You can read part 1 HERE.


It is appropriate that in January—the month of renewal—we complete the amazing story of Renova Worldwide, the Emmett-based nutritional supplement company that landed here in April and launched itself with two employees in May of last year. Like the Phoenix rising from the ashes, Renova’s products are designed to restore, renew, revive and rebuild one’s body and mind.

It is also fitting that for a city whose second strategic pillar encompasses building a “health conscious city” that Scott Malone was led here to launch his worldwide headquarters. Nutrition is every bit as important to good health as exercise; but we need to understand that our Western diet is built on maximizing profits for Big Food, not to build healthy minds or bodies.

Here in North America, we are self-destructing through our diets not unlike the Phoenix before it rises from its ashes. Moreover, the real problem is not exclusively the quantity of our caloric intake, though that is a problem. Indeed, our greatest problem may lie in the quality of our food. The World Health Organization recognizes three food types: Whole Foods, Processed Foods and Ultra-Processed Foods. Ultra-Processed Foods comprise those “foods” made of mostly chemicals with little nutritional value: think kids’ cereals.

Thanks to the University of Minnesota, we’ve known since 1950 what happens when 50% of proper nutritional value is removed from our caloric intake for any good length of time. Couple those findings (see below) with Bonnie Kaplan, PhD, professor emerita from the University of Calgary School of Medicine, who tells us a 2012 study demonstrates that US citizens get 61% of their caloric intake from ultra-processed foods. What happens, then, when we fail to consume 50% or more of the good nutrients we should?

According to the 1950 Minnesota Study, when 18 healthy adult males were deprived of 50% of their normal caloric/nutrient intake for six months, they suffered from depression, hysteria, irritability, self-mutilation, apathy and lethargy, social withdrawal and the inability to concentrate. Nevertheless, the control group eating healthy did fine.

In a March 2019 posting on Science Daily, dealing with mental health issues plaguing young adults ( a summary of the article states: “The percentage of young Americans experiencing certain types of mental health disorders has risen significantly over the past decade, with no corresponding increase in older adults, according to new research.” The article complains most people don’t have the necessary insurance to pay for it. Maybe that’s because we use the wrong treatment model.

In an informative 2014 Ted Talks episode, Professor Julia Rucklidge, PhD, Professor of Clinical Psychology at the University of Canterbury, Christchurch, New Zealand ( argues that poor nutrition is a significant and modifiable risk factor in the development of and treatment for mental illness. Her interest in doing the research arose out of the severe earthquakes experienced in New Zealand in the 1990s causing severe psychological trauma to children. She noted that traditional therapies (e.g., the medical model of psychiatric medications followed by psychological therapies and other forms of support) did not work well. However, she discovered that micronutrients not only worked more effectively, but cost less than traditional therapies in successfully treating the traumatized children. Please view this remarkable video yourself.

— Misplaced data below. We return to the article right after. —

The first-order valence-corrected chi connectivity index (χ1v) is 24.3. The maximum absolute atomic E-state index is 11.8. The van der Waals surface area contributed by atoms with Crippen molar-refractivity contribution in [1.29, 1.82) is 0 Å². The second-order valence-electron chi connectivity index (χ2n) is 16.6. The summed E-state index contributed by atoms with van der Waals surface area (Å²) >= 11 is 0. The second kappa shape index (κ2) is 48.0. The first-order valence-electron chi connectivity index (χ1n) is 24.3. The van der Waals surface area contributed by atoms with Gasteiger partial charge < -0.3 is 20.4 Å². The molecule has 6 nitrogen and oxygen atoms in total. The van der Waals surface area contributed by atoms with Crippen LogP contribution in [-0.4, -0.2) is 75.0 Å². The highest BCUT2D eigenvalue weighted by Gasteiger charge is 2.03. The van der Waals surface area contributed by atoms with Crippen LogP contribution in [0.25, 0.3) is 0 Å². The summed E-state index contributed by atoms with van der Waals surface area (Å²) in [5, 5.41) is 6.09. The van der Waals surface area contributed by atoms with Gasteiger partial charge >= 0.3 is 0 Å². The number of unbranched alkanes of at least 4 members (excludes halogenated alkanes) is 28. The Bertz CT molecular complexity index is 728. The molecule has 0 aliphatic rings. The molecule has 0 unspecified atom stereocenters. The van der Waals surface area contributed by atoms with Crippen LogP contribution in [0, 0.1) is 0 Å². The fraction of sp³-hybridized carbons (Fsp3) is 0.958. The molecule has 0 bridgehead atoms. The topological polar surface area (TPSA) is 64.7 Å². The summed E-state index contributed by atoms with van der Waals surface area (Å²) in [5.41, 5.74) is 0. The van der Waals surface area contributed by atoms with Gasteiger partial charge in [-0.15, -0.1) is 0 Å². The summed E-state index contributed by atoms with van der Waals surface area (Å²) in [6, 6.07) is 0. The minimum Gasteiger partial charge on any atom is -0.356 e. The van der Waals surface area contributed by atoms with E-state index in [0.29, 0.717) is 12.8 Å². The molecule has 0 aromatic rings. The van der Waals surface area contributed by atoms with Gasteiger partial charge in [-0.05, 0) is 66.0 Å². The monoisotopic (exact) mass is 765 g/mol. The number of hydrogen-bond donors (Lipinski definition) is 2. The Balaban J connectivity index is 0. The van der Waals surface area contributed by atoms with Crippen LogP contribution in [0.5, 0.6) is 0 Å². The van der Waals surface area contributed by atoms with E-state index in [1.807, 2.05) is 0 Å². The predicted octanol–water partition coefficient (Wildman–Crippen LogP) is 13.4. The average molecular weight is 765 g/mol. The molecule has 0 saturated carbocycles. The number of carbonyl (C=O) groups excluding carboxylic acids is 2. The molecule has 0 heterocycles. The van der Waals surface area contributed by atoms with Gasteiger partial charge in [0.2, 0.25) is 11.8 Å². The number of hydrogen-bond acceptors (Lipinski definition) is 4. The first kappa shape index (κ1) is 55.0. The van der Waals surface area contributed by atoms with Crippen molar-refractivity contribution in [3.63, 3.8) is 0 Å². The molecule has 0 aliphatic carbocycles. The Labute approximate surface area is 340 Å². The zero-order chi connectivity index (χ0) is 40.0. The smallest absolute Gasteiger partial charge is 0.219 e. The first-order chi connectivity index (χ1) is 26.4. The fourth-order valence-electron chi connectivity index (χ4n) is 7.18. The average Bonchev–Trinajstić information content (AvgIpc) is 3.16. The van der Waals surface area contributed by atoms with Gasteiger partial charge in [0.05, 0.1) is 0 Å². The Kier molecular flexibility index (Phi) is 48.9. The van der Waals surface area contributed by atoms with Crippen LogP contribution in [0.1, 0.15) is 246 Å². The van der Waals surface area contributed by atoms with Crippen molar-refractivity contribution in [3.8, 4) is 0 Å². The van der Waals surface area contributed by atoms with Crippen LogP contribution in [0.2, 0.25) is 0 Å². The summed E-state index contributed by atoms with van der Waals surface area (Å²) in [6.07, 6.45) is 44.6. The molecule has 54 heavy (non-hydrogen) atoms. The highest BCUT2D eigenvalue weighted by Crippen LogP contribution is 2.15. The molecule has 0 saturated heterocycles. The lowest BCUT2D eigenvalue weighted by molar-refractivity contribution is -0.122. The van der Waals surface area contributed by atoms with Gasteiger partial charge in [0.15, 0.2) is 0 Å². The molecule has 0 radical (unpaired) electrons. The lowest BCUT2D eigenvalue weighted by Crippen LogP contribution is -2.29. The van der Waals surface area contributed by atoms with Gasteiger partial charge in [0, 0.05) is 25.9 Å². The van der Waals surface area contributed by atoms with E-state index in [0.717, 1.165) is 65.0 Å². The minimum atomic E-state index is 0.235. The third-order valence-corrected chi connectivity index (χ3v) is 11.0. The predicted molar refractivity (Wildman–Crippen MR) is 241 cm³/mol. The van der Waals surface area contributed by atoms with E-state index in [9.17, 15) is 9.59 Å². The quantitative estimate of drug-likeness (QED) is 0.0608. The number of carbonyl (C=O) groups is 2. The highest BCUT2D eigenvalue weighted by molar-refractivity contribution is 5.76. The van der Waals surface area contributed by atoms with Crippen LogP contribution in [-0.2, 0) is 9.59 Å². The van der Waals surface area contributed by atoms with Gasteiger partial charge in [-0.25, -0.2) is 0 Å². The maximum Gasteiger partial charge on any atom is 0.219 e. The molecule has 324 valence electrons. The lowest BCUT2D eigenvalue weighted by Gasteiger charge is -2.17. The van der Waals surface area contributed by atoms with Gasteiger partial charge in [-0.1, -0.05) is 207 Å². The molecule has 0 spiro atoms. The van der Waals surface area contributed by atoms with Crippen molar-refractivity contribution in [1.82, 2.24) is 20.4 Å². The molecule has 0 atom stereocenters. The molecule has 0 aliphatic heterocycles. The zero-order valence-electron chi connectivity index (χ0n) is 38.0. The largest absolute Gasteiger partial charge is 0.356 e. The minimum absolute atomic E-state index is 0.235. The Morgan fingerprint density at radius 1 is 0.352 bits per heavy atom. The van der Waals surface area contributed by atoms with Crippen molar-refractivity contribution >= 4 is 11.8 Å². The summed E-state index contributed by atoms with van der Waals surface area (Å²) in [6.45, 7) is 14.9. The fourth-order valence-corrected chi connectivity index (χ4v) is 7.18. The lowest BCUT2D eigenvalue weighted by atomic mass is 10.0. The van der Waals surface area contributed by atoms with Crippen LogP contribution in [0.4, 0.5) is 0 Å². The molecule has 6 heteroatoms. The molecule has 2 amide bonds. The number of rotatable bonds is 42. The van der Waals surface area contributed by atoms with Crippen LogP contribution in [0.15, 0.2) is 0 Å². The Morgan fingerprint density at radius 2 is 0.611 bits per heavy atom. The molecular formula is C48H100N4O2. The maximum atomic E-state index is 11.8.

A recent article in Pediatrics based on research conducted by the University of Alberta also suggests North Americans have significant problems attributed to the Western diet in the mental health arena. In 2011, the University evaluated 3,436 children aged 10 and 11 who had  nine health recommendations made to them involving dietary, screen time and physical activity (most recommendations were dietary). In 2014, the same children were again evaluated. The study found 15% fewer physician visits for mental disorders resulted on each health recommendation met. [Loewen, et al., Pediatrics, 2019]

Why is nutrition so important? According to Dr. Kaplan, it’s because specific minerals and vitamins are necessary not only for healthy bodies but also healthy brains. These vitamins and minerals (micronutrients) work as cofactors necessary for certain metabolic brain functions. Not enough micronutrition results in not enough healthy bodies or brains. If these cofactors are not present (of course 50% statistically are not if 61% of our caloric/nutrient intake is based upon ultraprocessed foods as found in the previously referenced 2012 study) we become mentally sluggish and often suffer the kinds of pathologies mentioned in the University of Minnesota study.

We can be proud Renova Worldwide is doing its part to produce the right micronutrients for our bodies AND our brains. As mayor, I couldn’t be happier they chose Emmett to fight the good fight and to grow a worldwide company! Visit their website, and see for yourself. What remarkable neighbors.